Traverse City Record-Eagle

Archive: Wednesday

December 4, 2013

Wettest fall on record gives way to abnormal cold

TRAVERSE CITY — Rain, snow and clouds were more than seemingly endless during the three fall months in northwest Michigan — they also were record setting.

Data compiled this week by the National Weather Service in Gaylord shows precipitation collected at Cherry Capital Airport set a new record for the fall months. Observation points across the Grand Traverse region showed above average moisture, but only Traverse City set a record.

A total of 16.19 inches of precipitation fell at the airport between Sept. 1 and Nov. 30, said Tim Locker, a meteorologist for the National Weather Service. There were only eight days during November when the airport weather station didn’t record moisture from the sky.

That rainfall tally beat a record set in 1931 of 15.5 inches and dwarfs the average of 10.23 inches.

“There seemed to be a lot of slow movers (storms) and a southerly flow drawing moisture to the area,” he said.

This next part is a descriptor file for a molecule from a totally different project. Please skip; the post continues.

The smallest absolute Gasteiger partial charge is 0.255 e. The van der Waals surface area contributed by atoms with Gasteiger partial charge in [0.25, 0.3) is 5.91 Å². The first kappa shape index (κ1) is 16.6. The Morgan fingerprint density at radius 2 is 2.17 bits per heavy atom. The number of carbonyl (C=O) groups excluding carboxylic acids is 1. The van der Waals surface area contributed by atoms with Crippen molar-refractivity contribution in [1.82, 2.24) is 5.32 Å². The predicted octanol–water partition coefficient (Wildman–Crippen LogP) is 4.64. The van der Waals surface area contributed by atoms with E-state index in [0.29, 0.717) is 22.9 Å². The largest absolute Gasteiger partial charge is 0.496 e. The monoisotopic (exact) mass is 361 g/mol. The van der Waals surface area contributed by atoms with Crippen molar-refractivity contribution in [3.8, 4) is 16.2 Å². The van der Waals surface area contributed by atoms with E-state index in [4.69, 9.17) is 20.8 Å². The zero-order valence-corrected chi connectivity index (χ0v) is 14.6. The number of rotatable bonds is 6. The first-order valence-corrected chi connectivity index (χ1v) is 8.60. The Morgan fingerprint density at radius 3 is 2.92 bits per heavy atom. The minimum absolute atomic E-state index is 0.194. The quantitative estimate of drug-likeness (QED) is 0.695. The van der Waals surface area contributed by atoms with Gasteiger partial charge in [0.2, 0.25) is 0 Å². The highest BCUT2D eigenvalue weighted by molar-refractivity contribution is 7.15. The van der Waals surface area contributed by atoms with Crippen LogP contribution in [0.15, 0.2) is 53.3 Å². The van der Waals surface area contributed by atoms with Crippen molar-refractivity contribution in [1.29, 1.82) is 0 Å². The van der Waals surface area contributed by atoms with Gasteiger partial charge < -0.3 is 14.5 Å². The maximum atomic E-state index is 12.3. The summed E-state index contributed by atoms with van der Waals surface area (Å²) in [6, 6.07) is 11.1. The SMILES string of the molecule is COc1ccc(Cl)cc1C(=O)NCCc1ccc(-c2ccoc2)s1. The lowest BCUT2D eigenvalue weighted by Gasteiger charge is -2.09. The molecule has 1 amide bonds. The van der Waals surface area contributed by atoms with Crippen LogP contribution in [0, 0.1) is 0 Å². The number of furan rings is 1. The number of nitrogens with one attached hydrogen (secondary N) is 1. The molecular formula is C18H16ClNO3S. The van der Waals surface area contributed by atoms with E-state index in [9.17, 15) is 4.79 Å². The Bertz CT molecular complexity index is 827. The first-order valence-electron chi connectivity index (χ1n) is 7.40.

It’s a record Denny Fasel, owner of AIM Outdoor Services can believe. His business, which specializes in lawn care and other outdoor projects, depends on mild weather during the fall months to complete jobs.

“I can believe we set a record this fall,” he said. “I think it held a lot of people back in the lawn care business. It’s really hard to cut lawns and clean up leaves when it’s that wet. It was just hard to plan anything and you’re always working around the weather.”

Fasel recalls one week when his brother’s 4-inch outdoor rain gauge filled twice in four days.

Traverse City native Fasel, 62, spent the past month getting ready for the snow removal part of his business. A sudden transition to wintry weather in late November caught many by surprise.

“It’s still pretty early,” said Fasel, who already has turned away people looking for plow services. His route will focus on about 20 customers during the winter that forecasters predict will be colder and snowier than recent ones.

It’s weather forecasters expect will reappear during the next week.

“It’s going to feel like the middle of January instead of the middle of December,” said Nick Schwartz, a meteorologist for the Weather Service. “We could be dealing with even colder air into the work week next week.”

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